centralized teams

The traditional structure is one where a group (one or more teams) is responsible for anything and everything related to the data. From ingestion to curation to reporting, they deliver projects/initiatives from start to finish.

The central data team, along with the other teams, feeds them
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It comes with the advantage of greater collaboration, knowledge sharing, central priority and a single place for all data needs. It is easy to set standards and best practices to ensure that the system is trusted and has good quality data. Data governance tasks tend to be a bit more straightforward as they do not require crossing multiple teams attempting to enforce data governance rules.

The biggest challenge with central data teams is that they eventually become a bottleneck for new projects and initiatives. Even though priority is central, stakeholders struggle to act first on their requests. The team may deviate from the objectives of the organization and work in silos.

Embedded Teams

Many organizations allow each business unit to run its own data team for ingestion, curation, and reporting. A data platform is typically a shared capability across all business units and is considered as a service for creating and reporting data pipelines.

image by author

Being closer to the business or data owners helps to understand the data better. Priority gets localized to the business unit and aligned with their objectives. This model suffers from a lack of standard practices and guidelines, with the risk of reinventing the wheel. Due to the invisibility of data in other entities, redundant datasets can lead to inconsistent reports.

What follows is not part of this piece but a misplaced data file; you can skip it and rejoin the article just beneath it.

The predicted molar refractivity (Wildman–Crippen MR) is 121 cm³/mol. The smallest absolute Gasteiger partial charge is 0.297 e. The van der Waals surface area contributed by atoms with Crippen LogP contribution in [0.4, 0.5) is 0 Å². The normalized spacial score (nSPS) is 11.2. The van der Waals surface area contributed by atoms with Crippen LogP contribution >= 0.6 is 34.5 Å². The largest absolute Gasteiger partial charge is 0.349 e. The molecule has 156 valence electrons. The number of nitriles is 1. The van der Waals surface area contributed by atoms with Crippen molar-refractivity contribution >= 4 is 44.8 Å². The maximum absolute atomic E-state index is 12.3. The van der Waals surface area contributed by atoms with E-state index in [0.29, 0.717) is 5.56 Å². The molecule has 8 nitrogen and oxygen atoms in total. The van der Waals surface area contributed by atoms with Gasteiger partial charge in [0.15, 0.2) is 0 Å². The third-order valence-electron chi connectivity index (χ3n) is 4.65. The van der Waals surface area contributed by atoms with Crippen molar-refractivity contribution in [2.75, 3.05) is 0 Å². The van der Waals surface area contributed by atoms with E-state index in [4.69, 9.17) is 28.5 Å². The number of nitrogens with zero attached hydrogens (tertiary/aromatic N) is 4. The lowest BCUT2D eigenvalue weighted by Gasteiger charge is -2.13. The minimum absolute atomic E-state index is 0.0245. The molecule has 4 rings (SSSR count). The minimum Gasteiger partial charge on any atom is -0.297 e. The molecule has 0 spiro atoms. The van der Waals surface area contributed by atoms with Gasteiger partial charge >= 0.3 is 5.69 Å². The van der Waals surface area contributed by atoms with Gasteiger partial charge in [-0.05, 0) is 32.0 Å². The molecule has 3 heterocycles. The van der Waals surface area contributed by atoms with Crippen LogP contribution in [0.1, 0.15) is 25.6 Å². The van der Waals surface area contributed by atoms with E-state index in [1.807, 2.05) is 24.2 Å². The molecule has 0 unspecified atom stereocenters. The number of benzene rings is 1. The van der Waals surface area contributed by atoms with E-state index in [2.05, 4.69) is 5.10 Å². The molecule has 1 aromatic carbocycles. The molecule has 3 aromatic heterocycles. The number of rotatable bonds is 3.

Hybrid/Matrix Teams

The hybrid approach combines the best of both worlds and eliminates the drawbacks in the other two structures. The central data team exists to ingest, curate and prepare standard data sets for all business units. Engineers/Analysts from the central team get involved.

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The central nature facilitates the creation, maintenance and repetition of standard guidelines, practices and procedures. People in central teams connected to the business can integrate best practices at the business unit level. Business units feel part of the solution and, working together with resources, provide data and problem context that are missed by the central team’s design. This design has the same challenges as a matrix structure, managing the priorities of a central and embedded team and leading those along the dotted lines of reporting. It requires better collaboration and cohesion to deliver the design smoothly.

What works for one organization may not work for another. Your data strategy should be the starting point for designing your data team organization. Current organization structure, size and bandwidth determine the best team structures. It is possible to start with one structure and move to another over time. Ultimately, the number of use cases you solve with data matters.

“Most people have a very strong sense of organizational ownership, but I think people have an innovation agenda, and everything is shared in terms of implementation.” – Satya Nadella